Sen. Mike Lee (R-UT) has left no doubt that he cannot tell the United States Constitution from a buzzsaw designed to reduce America’s safety net into sawdust. Long before he became a lawmaker, he was on record claiming that Social Security and Medicare are unconstitutional.
Speaking on a panel at the Conservative Political Action Conference yesterday, Lee admitted to the full implications of his backwards view of our founding document. All spending on national programs intended to secure Americans’ retirement or provide for their health are unconstitutional:
QUESTION: What programs that we now call entitlement spending are part of the enumerated powers of Article I, Section 8 [of the Constitution]?
LEE: There are those that will tell you that those are based on the Spending Clause, in, uh, clause one of Article I, Section 8. That was the justification advanced at the time these programs were created. And it rested on an expansive interpretation provided by the Supreme Court saying, in essence, Congress can spend anything it wants, as long as it has tax revenues coming in, or, as it turns out, even if it doesn’t. It can spend it on whatever it wants.
This can’t be reconciled with the original understanding of the clause. If you go back to founding era documents, to discussions around state ratification debates — the Federalist Papers — they understood the Spending Clause as being there to spend money on those powers that were duly enumerated. . . . If these kinds of programs, ah, were to come forward and we were really following the original understanding of the Constitution, we’d say let’s do these at the state level, and the local level. Never at the federal level.
Lee’s odd reading of the Constitution cannot be squared with the text of the document itself. Had Lee actually bothered to read the founding document, he’d know that the United States may “collect taxes . . . to pay the debts and provide for the common defense and general welfare of the United States.” Medicare, Social Security and other such safety net programs clearly provide for the nation’s “general welfare” and thus are unambiguously constitutional if you take the text of the document seriously.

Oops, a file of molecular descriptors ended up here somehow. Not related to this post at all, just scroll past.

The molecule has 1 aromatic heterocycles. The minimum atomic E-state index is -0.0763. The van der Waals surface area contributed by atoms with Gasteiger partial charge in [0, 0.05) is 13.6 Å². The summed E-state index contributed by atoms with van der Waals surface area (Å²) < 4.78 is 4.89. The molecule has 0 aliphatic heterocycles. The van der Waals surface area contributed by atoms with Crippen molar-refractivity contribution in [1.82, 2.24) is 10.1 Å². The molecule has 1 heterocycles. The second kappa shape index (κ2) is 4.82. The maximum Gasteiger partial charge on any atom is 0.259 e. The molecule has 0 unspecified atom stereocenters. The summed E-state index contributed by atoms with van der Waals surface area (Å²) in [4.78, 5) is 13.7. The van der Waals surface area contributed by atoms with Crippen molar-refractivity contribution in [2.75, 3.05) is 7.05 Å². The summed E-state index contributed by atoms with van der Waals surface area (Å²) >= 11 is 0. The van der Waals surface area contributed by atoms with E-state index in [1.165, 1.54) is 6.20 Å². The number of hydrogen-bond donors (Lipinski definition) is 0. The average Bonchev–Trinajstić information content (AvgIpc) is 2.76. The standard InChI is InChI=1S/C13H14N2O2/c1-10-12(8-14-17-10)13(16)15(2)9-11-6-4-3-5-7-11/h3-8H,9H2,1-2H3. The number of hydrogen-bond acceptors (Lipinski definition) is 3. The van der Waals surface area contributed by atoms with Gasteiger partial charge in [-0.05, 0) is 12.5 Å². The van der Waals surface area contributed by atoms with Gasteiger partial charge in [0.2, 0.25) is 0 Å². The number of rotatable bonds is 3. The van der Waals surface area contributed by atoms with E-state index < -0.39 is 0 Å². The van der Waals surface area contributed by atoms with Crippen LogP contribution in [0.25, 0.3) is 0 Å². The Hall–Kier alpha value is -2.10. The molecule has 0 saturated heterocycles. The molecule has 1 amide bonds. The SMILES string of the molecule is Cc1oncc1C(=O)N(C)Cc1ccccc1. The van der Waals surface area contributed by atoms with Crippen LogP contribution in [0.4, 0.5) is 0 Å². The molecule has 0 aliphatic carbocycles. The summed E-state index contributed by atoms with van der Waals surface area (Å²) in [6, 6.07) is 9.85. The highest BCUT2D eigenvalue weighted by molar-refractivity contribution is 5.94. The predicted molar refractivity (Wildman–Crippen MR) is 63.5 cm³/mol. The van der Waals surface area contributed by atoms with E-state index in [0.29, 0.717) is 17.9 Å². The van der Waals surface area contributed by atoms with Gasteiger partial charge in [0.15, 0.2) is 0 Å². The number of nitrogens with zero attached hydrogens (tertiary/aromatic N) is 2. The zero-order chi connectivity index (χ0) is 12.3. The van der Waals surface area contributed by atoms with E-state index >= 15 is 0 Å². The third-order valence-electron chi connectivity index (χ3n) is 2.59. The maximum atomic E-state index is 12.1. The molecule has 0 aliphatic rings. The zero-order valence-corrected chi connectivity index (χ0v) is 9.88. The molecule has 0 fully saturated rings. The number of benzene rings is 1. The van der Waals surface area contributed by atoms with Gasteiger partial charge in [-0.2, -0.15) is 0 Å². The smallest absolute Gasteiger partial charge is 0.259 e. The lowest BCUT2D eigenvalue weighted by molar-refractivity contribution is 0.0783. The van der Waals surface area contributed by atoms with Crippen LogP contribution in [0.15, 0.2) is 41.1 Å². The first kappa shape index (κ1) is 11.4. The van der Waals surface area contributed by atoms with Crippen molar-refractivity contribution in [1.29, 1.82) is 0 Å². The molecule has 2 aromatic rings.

Moreover, Lee’s description of early constitutional history is misleading at best. The reality is that there were two very distinct camps regarding how the Constitution should be interpreted in the early days of the Republic. James Madison led one camp, which believed that America should read the Constitution much more narrowly than its text suggests — although, to Madison’s great credit, he openly admitted that his preferred reading of the Constitution is inconsistent with its “literal” meaning.
Alexander Hamilton led a different faction which rejected the idea that the Constitution creates restrictions that don’t exist in its text, and the Supreme Court unanimously adopted Hamilton’s view in the very first Supreme Court decision to consider the question. More recently, conservative Justice Antonin Scalia laughed openly at the suggestion that this debate should be reopened, stating that “of course it’s not” the proper role of judges to second guess how Congress decides to spend money.
In other words, Lee’s position doesn’t just place him at the lunatic fringe of constitutional thinkers, it also puts him at the lunatic fringe of conservative constitutional thinkers.